Les essentially bought everything Reynolds was selling. He was quite the sight, really. For the better part of two seasons (1999-2001), the future Aggies coach arrived for practices at Arco Arena, hurriedly change from his business suit into sweats and sneakers, and lead drills, participate in scrimmages, challenge stars Yolanda Griffith, Ruthie Bolton and Ticha Penicheiro to shooting contests. Then, as now, the game was a passion play. He was engaging and fun-loving, but also edgy and intense, and never reluctant to use his wide shoulders and superior strength to position for rebounds, show off his play-making skills with an occasional no-look pass on the break, convert jumpers from well beyond three-point range, and banter with the best of them (usually, it was Yo).
“Jim was still young enough to play,” Reynolds recalled, with a chuckle, “and while the women more than held their own with the ex-college players we’d bring in sometimes for practices, they couldn’t deal with Jimmy. He would tattoo the nets pretty regularly.”
Afterward, Les would race back into the locker room and shower, put on his business suit, then return to a life of stocks and bonds, to the routine of a day job. But as it turns out, he missed the night shift. When Bradley officials offered him the head coaching position in 2002, he was packed before completing the paperwork.
During his almost decades-long return to Peoria, the popular former Braves star revived a dormant program and helped raise funds for construction of a new facility. The job description at Davis would differ only slightly; the Aggies already played in the Pavilion, but the program struggled with the move to Division I.
The breakthrough that occurred in 2014-15 was directed by the familiar backcourt of Corey Hawkins, a prolific scorer and son of Hersey, and Tyler Les, a deep shooter and son of the Aggies’ head coach. Tyler, coincidentally, had accepted a scholarship to Davis while his father was coaching at Bradley. The talented, if athletically challenged Aggies claimed their first Big West Conference title, but lost to Hawaii in the league’s postseason tournament.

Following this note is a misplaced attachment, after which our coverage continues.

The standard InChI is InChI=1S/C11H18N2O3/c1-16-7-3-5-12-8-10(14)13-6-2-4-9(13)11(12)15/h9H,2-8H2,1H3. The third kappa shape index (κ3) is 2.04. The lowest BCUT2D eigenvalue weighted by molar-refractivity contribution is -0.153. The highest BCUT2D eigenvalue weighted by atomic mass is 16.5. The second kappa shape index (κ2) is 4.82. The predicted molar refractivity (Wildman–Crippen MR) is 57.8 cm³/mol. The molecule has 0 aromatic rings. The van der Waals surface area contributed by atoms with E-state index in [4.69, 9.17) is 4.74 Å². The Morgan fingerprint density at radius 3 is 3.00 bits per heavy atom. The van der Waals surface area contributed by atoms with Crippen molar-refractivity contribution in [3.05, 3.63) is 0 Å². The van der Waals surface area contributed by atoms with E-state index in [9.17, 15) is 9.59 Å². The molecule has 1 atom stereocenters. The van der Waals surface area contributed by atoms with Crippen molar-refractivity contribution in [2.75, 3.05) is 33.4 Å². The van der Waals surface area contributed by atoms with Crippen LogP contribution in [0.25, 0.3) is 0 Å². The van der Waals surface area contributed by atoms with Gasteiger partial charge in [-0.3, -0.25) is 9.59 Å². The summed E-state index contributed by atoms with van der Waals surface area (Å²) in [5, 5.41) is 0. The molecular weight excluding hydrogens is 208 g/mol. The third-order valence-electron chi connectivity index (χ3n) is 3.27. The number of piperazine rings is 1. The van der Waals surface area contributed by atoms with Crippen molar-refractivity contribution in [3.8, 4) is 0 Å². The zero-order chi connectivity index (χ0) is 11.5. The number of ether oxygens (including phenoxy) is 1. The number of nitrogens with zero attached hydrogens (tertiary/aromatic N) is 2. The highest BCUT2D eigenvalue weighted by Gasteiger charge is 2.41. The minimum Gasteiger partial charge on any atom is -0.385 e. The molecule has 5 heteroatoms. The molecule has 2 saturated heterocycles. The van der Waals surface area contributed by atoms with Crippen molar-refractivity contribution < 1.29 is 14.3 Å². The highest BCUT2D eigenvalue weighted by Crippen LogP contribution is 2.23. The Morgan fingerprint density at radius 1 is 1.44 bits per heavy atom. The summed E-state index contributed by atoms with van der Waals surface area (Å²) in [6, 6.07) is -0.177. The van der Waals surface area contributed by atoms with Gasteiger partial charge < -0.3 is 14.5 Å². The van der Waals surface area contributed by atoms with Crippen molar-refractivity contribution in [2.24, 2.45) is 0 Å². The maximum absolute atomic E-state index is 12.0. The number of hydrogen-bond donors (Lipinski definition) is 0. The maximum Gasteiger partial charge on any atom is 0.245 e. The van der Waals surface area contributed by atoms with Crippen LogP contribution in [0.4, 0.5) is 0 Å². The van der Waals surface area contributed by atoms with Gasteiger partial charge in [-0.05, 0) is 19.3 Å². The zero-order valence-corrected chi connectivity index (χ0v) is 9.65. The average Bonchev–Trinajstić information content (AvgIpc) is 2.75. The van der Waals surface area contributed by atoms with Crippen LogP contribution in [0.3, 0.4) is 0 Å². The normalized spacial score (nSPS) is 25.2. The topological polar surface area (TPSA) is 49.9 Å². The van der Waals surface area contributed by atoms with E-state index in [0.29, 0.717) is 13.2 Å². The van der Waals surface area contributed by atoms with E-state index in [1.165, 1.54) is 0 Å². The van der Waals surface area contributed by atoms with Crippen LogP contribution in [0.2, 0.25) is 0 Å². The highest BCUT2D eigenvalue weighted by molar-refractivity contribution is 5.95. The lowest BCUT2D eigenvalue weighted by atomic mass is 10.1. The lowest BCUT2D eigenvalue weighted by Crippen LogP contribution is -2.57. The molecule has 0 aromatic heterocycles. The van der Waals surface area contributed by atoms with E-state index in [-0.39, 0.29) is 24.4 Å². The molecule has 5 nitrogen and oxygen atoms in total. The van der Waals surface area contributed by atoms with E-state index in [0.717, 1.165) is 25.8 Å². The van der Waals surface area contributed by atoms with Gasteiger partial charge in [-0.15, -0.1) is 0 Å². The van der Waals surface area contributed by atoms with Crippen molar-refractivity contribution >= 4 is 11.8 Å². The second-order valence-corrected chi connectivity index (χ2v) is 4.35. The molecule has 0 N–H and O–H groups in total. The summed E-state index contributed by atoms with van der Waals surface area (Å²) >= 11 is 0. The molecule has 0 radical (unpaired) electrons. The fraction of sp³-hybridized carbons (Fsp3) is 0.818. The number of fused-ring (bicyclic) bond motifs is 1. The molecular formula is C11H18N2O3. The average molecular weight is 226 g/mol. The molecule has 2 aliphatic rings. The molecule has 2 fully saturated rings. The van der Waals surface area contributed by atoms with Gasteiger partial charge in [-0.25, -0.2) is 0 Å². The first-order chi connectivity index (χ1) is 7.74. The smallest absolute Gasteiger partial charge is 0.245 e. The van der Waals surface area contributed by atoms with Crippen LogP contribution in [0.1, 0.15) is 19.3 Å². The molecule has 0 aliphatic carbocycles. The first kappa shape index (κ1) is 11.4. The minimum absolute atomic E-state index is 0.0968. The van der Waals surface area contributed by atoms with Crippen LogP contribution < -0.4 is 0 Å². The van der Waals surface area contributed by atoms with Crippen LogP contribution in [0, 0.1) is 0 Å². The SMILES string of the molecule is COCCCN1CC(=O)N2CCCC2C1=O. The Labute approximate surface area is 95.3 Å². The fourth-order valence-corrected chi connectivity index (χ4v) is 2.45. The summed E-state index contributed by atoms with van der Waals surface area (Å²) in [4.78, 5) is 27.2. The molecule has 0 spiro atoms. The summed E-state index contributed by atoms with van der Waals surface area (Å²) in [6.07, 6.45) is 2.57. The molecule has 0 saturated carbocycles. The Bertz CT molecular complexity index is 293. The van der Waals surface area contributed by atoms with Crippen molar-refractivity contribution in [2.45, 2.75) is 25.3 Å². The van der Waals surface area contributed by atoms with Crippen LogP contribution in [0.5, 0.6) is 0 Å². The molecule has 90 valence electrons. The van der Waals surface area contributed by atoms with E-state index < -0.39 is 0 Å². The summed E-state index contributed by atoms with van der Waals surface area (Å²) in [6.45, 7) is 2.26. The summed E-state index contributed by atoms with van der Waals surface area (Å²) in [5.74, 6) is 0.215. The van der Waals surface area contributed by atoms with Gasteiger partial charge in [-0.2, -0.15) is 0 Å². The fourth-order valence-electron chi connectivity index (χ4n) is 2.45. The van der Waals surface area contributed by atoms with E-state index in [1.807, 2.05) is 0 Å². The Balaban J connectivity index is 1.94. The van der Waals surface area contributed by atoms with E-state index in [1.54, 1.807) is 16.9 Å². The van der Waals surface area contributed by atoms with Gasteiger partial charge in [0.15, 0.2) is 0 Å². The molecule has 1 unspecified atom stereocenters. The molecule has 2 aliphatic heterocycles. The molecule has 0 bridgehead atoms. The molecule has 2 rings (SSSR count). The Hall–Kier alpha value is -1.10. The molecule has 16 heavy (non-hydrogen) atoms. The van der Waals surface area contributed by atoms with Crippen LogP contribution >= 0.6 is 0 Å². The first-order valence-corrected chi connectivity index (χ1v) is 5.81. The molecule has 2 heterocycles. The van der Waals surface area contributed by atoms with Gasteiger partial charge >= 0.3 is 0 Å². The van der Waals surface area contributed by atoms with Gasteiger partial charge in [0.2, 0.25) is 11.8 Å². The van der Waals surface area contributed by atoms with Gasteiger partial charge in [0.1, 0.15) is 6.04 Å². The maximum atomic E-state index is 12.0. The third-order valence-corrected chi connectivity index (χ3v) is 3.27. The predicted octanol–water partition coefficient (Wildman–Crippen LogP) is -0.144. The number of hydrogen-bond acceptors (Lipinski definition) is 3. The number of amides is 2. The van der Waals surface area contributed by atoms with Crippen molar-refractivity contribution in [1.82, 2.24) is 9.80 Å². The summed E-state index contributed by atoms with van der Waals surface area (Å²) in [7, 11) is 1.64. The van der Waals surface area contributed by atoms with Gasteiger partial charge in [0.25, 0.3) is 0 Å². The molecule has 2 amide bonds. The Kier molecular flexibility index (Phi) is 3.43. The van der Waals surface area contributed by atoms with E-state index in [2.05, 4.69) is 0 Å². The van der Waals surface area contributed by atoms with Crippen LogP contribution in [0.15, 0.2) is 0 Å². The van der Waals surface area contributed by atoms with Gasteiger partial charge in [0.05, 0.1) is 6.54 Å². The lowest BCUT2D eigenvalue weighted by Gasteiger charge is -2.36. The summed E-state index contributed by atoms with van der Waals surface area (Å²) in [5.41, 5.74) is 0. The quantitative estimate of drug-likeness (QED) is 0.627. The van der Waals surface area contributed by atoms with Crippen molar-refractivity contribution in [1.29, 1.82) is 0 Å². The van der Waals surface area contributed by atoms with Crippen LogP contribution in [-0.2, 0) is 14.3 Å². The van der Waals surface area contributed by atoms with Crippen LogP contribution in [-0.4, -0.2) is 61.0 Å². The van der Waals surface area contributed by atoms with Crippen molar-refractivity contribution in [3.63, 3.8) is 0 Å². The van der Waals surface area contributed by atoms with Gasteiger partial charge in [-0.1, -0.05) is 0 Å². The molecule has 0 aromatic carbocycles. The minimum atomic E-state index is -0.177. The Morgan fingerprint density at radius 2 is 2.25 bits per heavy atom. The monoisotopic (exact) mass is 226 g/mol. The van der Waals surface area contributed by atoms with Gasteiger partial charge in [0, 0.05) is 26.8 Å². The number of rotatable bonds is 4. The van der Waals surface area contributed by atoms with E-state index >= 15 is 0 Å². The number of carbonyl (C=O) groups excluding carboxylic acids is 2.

After dipping to 11-19 the following year, they regrouped and responded with a highlight reel for the history books: Consecutive come-from-behind victories over Cal State Fullerton and UC Irvine in the semifinals and finals of the Big West tournament to earn the first NCAA tourney berth.
The party was on, finally.
“This is kind of who we are,” said Les, still trim and youthful looking with a full head of white hair. “Part of being a good team and a good player is understanding what your strengths are, understanding what your weaknesses are, and we have to play to our strengths. We’re athletic and we have a really good defense that allows us to get in the open court and get some easy baskets. Get stops. Keep the game close until Brynton (Lemar) gets hot, Chima (Moneke) gets going.”
Les? Though the sweats and sneakers have given way to tailored suits and ties, he paces the sideline with enough zest to soak through his dress shirts, hands clasped behind his back, his posture as straight as that of a commanding general. He routinely engages in polite, if high decibel conversations with the referees. He is similarly verbal with his players, though perhaps reflecting his own athletic experiences, displays an intuitive sense of when to chide, when to encourage, when to turn sharply and walk back to his seat.
“Jim is a fantastic fit for Davis,” said first-year athletic director Kevin Blue, the school’s fourth AD since Les’ hiring in 2011. “Certainly every coach has their uniqueness and idiosyncrasies. I think his ability to combine his technical expertise and his passion, intensity and enthusiasm is certainly noticeable. He’s very a competitive person who is always striving to do what’s best for the university and his players, and that is coming through when you look at what he has been able to achieve.”
As the garrulous, under-recruited Moneke has often said, he is forever grateful that his coach studied stocks and bonds, yet isn’t afraid to take a risk.